I ran across this interesting article last year about the origins of the Screen Actors Guild (SAG) in the United States (which has merged with the American Federation of Television and Radio Artists in 2012 to form SAG-AFTRA). SAG started in 1933 to prevent the exploitation of actors by movie studios.
Among the founding members was Boris Karloff (most famous for portraying Frankenstein). Karloff was concerned about long hours (including one 25-hour stretch) and dangerous working conditions on set and one of the first SAG meetings took place in Karloff’s garage. He served as a Board member and officer of SAG from 1933 to 1951.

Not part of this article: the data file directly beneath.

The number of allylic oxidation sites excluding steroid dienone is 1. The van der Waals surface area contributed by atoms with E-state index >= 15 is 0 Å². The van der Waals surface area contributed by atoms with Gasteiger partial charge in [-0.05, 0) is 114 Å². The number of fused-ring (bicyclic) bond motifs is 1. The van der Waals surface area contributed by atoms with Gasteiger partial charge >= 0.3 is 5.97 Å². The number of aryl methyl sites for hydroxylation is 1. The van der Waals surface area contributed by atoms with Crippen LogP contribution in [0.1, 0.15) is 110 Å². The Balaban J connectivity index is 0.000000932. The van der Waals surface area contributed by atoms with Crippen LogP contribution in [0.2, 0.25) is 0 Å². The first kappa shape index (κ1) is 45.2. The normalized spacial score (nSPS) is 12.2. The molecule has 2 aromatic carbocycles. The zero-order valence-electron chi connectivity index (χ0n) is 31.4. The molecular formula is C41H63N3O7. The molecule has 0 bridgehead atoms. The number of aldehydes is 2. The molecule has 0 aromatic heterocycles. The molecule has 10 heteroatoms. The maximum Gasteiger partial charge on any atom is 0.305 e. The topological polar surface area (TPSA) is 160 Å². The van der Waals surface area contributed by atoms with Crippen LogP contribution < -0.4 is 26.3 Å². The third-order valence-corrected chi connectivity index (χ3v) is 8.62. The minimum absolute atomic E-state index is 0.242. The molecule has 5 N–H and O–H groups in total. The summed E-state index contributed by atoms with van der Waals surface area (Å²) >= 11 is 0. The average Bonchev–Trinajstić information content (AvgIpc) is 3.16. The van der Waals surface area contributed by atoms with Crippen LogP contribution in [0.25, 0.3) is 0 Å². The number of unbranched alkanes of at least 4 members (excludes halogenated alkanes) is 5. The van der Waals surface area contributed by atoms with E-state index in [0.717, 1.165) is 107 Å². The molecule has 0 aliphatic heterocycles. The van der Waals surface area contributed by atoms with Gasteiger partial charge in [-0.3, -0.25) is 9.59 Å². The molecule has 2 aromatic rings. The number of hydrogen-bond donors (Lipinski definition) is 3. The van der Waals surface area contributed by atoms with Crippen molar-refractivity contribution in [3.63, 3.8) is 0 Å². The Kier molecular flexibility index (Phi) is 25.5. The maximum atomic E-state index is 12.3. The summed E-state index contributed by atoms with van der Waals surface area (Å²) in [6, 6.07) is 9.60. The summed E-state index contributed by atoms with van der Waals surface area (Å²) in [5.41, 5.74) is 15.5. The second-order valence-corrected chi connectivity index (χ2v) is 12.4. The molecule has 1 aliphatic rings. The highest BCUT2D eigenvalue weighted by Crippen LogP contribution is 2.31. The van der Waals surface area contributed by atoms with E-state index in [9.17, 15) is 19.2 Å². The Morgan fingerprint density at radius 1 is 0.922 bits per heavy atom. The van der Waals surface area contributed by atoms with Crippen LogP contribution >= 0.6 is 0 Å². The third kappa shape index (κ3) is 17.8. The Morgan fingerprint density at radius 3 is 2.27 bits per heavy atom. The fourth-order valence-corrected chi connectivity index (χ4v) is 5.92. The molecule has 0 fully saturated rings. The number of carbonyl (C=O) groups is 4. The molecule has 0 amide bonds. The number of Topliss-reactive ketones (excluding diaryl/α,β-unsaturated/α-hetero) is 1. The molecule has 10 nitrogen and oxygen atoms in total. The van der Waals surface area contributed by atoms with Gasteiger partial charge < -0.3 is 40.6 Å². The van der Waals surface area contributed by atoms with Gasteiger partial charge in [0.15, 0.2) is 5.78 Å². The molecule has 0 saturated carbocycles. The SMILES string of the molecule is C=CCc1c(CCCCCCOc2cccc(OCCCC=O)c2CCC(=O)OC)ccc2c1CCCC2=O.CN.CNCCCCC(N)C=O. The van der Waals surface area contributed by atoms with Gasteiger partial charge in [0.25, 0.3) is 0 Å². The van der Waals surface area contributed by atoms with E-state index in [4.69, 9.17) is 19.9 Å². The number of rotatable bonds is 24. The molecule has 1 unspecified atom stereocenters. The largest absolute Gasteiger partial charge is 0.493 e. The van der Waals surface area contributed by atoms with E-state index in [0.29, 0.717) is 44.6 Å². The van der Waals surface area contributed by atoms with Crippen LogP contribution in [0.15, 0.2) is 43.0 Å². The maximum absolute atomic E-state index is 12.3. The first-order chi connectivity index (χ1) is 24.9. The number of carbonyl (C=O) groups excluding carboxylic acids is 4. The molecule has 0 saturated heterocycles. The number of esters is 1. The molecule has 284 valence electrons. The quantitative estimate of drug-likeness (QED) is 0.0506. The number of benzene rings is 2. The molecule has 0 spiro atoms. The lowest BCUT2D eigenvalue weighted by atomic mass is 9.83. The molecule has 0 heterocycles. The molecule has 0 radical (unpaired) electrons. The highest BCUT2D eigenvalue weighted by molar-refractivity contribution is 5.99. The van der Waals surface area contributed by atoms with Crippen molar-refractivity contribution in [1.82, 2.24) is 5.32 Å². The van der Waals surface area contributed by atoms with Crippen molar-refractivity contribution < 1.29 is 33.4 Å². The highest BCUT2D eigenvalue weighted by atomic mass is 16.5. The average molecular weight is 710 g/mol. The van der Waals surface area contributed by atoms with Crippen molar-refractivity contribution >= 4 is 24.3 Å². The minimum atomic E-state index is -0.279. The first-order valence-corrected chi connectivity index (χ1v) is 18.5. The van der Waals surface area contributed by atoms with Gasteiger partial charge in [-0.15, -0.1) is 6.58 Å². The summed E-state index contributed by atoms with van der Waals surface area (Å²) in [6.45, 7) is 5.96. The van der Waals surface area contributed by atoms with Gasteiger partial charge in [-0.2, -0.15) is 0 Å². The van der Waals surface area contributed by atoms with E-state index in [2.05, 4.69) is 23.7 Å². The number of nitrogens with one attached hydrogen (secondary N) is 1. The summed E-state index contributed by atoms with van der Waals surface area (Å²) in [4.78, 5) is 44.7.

Bela Lugosi (most famous for playing Dracula) was also an early member. Lugosi emigrated from Hungary in the 1920s after engaging in labor activism among actors there. Both Lugosi and Karloff were SAG recruiters, soliciting memberships from actors on the sets of their movies.
-- Bob Barnetson